Summer tax bills are due July 1, but are payable through September 15 without penalty. Summer taxes not paid by September 15 are assessed a 4% penalty. Winter tax bills are due December 1, but are payable through February 14 without penalty. Winter taxes not paid by February 14 are assessed a 3% late fee.
Both tax bills cover a calendar year - Janyary through December. The summer tax bill includes the City operating tax, library, municipal band, rubbish, CSO debt service, any special assessments, Lake Michigan College, Intermediate School District, and a portion of the county operating tax. The winter tax bill includes only the remaining county taxes.
Seniors Summer Deferments - Seniors who meet the qualifications, can defer payment of summer taxes until February 14th by filing the deferment form with the tax department. To qualify seniors must own and occupy their home, must be over 62 years of age and either paraplegic, quadriplegic, eligible serviceperson, eligible veteran, eligible widow or widower, blind or permanently disabled with annual income under $25,000. Click here to download the Summer Tax Deferment Application.
Seniors Winter Deferments - Seniors must file a Homestead Property Tax Credit form with the State of Michigan (as part of the Michigan 1040 form) and qualify for a refund. A copy of the completed form must be brought to the tax office before February 15th. After March 1st, taxes must be paid to the Berrien County Treasurer in St. Joseph.
The finance department also collects all other revenues for the City of St. Joseph and dog license fees for Berrien County. Dog licenses are available at the finance department between December 1st and March 1st of each year.
All payments to the tax department must be by check or cash. Credit cards are not accepted. If you have questions, please don't hesitate to contact us at 983-4731.
The City of St. Joseph and the Berrien County treasurer's office have widely distributed the following information to homeowners to ensure that residents are aware of the consequences of delinquent taxes and what measures can be taken to ensure that your property remains your property. Please review the following information and call us if you have any questions. Contact numbers are also listed below.
Delinquent Property Tax Payments
The new tax reversion process as provided for under Public Act 123 of 1999 will speed up the time period during which a taxpayer could lose their property due to delinquent property taxes. Previous law allowed property taxes to remain delinquent for an extended period before the property was subject to foreclosure. Taxpayers now have only two years from the date of delinquency. For example, people who fail to pay their 1999 taxes will lose their property to foreclosure in March 2002.
This may be a critical issue for some individuals: elderly taxpayers who have limited financial resources or others who have developed a habit of paying their taxes late. There is a concern that some of these individuals could suffer the loss of their home simply because they are not alert to the new tax payment requirements. If you have a parent, other relative, or an acquaintance that might fall within this group, you could help by checking with our Deputy Treasurer in the City Tax Department. Tax records are public information. If you provide us with a name and address we can check the record and advise if the individual has delinquent taxes. If a delinquency exists, you can then bring the matter to the attention of the individual and advise them of the consequences of not paying the taxes.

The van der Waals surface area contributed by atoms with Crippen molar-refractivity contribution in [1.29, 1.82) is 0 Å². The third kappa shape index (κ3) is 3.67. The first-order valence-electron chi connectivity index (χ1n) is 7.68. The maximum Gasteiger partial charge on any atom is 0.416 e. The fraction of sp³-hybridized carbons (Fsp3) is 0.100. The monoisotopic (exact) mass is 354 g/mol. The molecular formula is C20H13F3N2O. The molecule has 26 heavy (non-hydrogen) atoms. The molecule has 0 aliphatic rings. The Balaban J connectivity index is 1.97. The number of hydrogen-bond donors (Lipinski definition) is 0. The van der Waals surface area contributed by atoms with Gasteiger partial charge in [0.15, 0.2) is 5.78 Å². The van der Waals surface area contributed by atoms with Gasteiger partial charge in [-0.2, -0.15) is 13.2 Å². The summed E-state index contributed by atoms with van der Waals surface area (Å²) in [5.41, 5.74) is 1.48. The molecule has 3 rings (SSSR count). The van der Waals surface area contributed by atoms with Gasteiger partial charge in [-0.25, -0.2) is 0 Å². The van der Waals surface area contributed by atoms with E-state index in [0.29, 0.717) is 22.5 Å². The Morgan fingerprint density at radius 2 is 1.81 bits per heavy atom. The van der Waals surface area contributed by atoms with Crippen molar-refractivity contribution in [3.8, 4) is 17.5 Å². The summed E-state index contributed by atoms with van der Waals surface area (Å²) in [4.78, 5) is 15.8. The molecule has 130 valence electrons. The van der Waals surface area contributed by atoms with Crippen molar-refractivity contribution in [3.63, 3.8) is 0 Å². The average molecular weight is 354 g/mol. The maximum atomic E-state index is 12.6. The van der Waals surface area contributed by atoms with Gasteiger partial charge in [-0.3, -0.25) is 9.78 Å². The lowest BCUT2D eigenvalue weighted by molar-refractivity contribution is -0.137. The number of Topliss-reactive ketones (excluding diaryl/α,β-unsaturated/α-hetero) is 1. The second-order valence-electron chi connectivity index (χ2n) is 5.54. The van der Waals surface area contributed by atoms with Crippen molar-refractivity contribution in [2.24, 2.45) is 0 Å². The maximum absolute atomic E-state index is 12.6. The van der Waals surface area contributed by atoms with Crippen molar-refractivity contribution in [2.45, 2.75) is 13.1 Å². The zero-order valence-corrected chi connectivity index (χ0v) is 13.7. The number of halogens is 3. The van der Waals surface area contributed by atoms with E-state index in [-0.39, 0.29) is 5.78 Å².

If I don't pay my taxes, will I really lose my house and property?
Yes. Under the old law property owners who had delinquent taxes could also lose their property, but they had more time to pay and more "second chances." Under the new law, if your taxes are delinquent for two years, that's it. You've lost the property.
What is a delinquent tax?
A delinquent tax is an unpaid tax that has been forwarded to the county treasurer for collection on March 1st of the year after it was assessed. For example, taxes that were billed by the city in July 1999 became delinquent and were turned over to the county treasurer on March 1, 2000.
What happens after the property is forwarded to the county treasurer for collection?
The county treasurer adds a 4% administration fee and interest of 1% per month. After one year, the property is forfeited to the county treasurer. For example, 1999 taxes that were still unpaid as of March 1, 2001, would be in forfeiture.
What does it mean for my property to be in forfeiture? Does that mean I lose my property?
No. Forfeiture is not foreclosure. If your property is in forfeiture, you still have a year before it will be foreclosed; and additional interest and fees are added. When a property is forfeited, the interest rate goes from 1% per month to 1.5% per month, back to the date the taxes became delinquent. A $175 fee is also added.
What happens after my property is in forfeiture?
After a property has been in forfeiture for one year it will be foreclosed. 1999 property taxes will be foreclosed in March 2002.
What happens after my property is foreclosed? How do I get it back? You cannot get your property back after it has been foreclosed. Foreclosure is final. Property that has been foreclosed upon will be sold to the State of Michigan or to the local unit of government for a public purpose, or at a public auction to the highest bidder.
If you have any questions about these topics, please contact the City and we will be glad to help you.